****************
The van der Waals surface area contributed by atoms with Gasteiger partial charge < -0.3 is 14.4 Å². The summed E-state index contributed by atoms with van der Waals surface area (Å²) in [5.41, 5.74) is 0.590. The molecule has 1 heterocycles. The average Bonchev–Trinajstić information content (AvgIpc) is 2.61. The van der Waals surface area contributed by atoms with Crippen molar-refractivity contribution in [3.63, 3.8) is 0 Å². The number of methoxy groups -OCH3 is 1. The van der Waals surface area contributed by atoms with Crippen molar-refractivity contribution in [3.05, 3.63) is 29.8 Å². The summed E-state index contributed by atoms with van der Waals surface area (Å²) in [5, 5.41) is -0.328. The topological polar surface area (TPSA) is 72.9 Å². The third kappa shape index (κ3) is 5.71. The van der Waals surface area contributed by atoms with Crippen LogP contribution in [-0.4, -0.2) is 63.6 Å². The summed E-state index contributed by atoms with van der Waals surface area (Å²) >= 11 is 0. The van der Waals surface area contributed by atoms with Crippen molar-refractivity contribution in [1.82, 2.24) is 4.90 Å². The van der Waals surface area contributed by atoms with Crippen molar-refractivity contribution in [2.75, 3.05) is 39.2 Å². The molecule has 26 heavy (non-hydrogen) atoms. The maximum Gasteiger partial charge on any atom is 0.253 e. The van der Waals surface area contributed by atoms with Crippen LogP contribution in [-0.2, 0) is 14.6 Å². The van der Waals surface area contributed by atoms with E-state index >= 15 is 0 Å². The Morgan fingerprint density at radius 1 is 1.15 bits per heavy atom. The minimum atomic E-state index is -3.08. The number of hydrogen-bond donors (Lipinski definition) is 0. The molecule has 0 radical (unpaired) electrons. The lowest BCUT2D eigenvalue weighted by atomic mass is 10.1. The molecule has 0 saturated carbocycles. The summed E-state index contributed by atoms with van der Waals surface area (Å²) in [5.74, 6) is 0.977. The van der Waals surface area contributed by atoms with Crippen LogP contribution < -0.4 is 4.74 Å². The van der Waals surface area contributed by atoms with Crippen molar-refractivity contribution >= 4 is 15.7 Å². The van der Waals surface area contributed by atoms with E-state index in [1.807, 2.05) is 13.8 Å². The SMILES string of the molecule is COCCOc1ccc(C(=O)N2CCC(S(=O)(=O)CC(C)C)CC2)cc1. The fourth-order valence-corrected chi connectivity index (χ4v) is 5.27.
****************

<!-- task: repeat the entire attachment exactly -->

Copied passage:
The van der Waals surface area contributed by atoms with Gasteiger partial charge < -0.3 is 14.4 Å². The summed E-state index contributed by atoms with van der Waals surface area (Å²) in [5.41, 5.74) is 0.590. The molecule has 1 heterocycles. The average Bonchev–Trinajstić information content (AvgIpc) is 2.61. The van der Waals surface area contributed by atoms with Crippen molar-refractivity contribution in [3.63, 3.8) is 0 Å². The number of methoxy groups -OCH3 is 1. The van der Waals surface area contributed by atoms with Crippen molar-refractivity contribution in [3.05, 3.63) is 29.8 Å². The summed E-state index contributed by atoms with van der Waals surface area (Å²) in [5, 5.41) is -0.328. The topological polar surface area (TPSA) is 72.9 Å². The third kappa shape index (κ3) is 5.71. The van der Waals surface area contributed by atoms with Crippen LogP contribution in [-0.4, -0.2) is 63.6 Å². The summed E-state index contributed by atoms with van der Waals surface area (Å²) >= 11 is 0. The van der Waals surface area contributed by atoms with Crippen molar-refractivity contribution in [1.82, 2.24) is 4.90 Å². The van der Waals surface area contributed by atoms with Crippen molar-refractivity contribution in [2.75, 3.05) is 39.2 Å². The molecule has 26 heavy (non-hydrogen) atoms. The maximum Gasteiger partial charge on any atom is 0.253 e. The van der Waals surface area contributed by atoms with Crippen LogP contribution in [-0.2, 0) is 14.6 Å². The van der Waals surface area contributed by atoms with E-state index >= 15 is 0 Å². The Morgan fingerprint density at radius 1 is 1.15 bits per heavy atom. The minimum atomic E-state index is -3.08. The number of hydrogen-bond donors (Lipinski definition) is 0. The molecule has 0 radical (unpaired) electrons. The lowest BCUT2D eigenvalue weighted by atomic mass is 10.1. The molecule has 0 saturated carbocycles. The summed E-state index contributed by atoms with van der Waals surface area (Å²) in [5.74, 6) is 0.977. The van der Waals surface area contributed by atoms with Crippen LogP contribution < -0.4 is 4.74 Å². The van der Waals surface area contributed by atoms with Crippen molar-refractivity contribution >= 4 is 15.7 Å². The van der Waals surface area contributed by atoms with E-state index in [1.807, 2.05) is 13.8 Å². The SMILES string of the molecule is COCCOc1ccc(C(=O)N2CCC(S(=O)(=O)CC(C)C)CC2)cc1. The fourth-order valence-corrected chi connectivity index (χ4v) is 5.27.